NBC’s Nightly News on Sunday offered gushing coverage of Fidel Castro’s funeral, mourning the “tears of sorrow and cries of patriotism.” Reporter Morgan Radford referred to Castro as a man with a “complicated legacy.” Yet, she never explained what that meant or noted the dictator’s decades of oppression and violence.
Instead, Radford got caught up in the drama of the funeral, recounting, “Tears of sorrow and cries of patriotism. Thousands lined the streets to greet the caravan of Fidel Castro's ashes.” She touted, “His remains arriving in the city where his revolution was born.”
Radford talked to one woman who cried, “I feel sad because I feel like I lose my father.” Another woman cheered, “His ideas will always be with us.” The reporter closed by summarizing, “A final farewell to a leader with a complicated legacy.” What was that legacy, exactly? She didn't say.
In contrast, the CBS Weekend News on Sunday showed that it’s possible to recount the details of the funeral and also explain to viewers how brutal Castro was. Reporter Elaine Quijano located “many Cuban Americans who believe Castro's revolution was solely about monopolizing power, imprisoning opponents, taking away freedoms and forcing others into exile in the nearly five decades he ruled.”
ABC’s World News Tonight on Sunday provided only the briefest coverage. The show allowed just 29 seconds. Anchor Cecilia Vega used similar language to Radford on the funeral itself: “The ashes of Fidel Castro were laid to rest today in the same city where his revolution began more than 60 years ago.”
However, unlike the NBC journalist, Vega at least hinted at the repressive nature of the regime: “The government barring independent coverage of that funeral.”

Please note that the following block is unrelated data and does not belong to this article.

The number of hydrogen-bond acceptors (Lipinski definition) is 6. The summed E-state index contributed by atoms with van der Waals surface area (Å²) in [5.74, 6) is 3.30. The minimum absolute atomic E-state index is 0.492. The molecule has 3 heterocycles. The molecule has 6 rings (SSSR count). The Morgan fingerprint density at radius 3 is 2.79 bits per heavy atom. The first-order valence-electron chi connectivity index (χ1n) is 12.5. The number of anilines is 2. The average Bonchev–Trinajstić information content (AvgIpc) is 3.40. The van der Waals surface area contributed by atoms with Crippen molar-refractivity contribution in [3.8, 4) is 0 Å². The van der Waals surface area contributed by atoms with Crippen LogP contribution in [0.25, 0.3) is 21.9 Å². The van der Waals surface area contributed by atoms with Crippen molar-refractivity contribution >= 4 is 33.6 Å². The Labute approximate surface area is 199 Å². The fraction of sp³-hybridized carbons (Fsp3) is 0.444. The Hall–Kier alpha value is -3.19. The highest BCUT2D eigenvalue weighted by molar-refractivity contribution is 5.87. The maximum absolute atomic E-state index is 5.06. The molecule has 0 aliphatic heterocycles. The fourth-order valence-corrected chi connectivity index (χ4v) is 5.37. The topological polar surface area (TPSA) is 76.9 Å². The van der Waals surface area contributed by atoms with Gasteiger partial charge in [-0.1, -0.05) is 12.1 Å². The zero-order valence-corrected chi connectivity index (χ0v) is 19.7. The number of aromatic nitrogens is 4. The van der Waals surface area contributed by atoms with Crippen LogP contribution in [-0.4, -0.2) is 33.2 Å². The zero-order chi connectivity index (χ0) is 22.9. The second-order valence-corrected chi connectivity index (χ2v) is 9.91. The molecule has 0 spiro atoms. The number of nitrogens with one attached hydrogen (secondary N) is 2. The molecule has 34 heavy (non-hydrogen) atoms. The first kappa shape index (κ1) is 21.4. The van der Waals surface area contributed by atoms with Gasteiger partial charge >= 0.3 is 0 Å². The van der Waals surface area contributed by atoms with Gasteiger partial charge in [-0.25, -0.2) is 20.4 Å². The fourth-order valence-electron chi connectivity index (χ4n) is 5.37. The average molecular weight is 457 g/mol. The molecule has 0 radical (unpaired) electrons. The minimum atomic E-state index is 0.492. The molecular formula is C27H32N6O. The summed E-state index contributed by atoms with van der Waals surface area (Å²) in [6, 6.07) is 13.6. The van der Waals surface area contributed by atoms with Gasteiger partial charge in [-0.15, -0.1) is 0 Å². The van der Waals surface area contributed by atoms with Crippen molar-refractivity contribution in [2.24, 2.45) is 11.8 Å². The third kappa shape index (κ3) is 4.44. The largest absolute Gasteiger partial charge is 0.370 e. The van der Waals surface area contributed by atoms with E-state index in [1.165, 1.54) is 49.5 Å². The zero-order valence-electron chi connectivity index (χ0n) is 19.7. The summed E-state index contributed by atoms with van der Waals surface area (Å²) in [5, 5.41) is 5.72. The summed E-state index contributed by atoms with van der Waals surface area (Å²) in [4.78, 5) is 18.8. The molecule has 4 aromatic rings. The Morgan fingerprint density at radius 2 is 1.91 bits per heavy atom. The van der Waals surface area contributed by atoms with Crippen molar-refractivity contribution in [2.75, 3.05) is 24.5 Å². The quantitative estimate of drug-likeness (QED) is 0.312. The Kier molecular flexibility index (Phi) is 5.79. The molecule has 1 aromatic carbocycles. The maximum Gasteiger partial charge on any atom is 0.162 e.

Just like the Associated Press, all three networks ignored the fact that the Jeep carrying Castro’s ashes broke down, forcing it to be pushed. Instead, the AP called the event a “near-religious farewell.”
None of the morning shows on Monday covered the Castro funeral.
The New York Times headline on Monday for the funeral gushed: “Cuba Puts Fidel Castro to Rest: ‘A Man So Large in a Box So Small.’”
To read how journalists fawned over Castro through the decades, see a Media Research Center study.
A transcript of the NBC Nightly News segment is below:
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NBC Nightly News
NBC Graphic: End of an Era
KATE SNOW: Nine days after his death, Cubans say their final good-byes to Fidel Castro today. NBC’s Morgan Radford reports on Castro’s funeral and the end of an era.
MORGAN RADFORD: Tears of sorrow and cries of patriotism. Thousands lined the streets to greet the caravan of Fidel Castro’s ashes. People are standing here. They are carrying signs that show his picture and they are chanting “Yo Soy Fidel.” It means “I am Fidel.” His remains arriving in the city where his revolution was born.
WOMAN #1: His ideas will always be with us.
WOMAN #2: I feel sad because I feel like I lose my father.
RADFORD: From those who lived during his half century in power to those so young they can barely speak his name.
BOY: Fidel hasta siempre.
RADFORD: A final farewell to a leader with a complicated legacy. Morgan Radford. NBC News.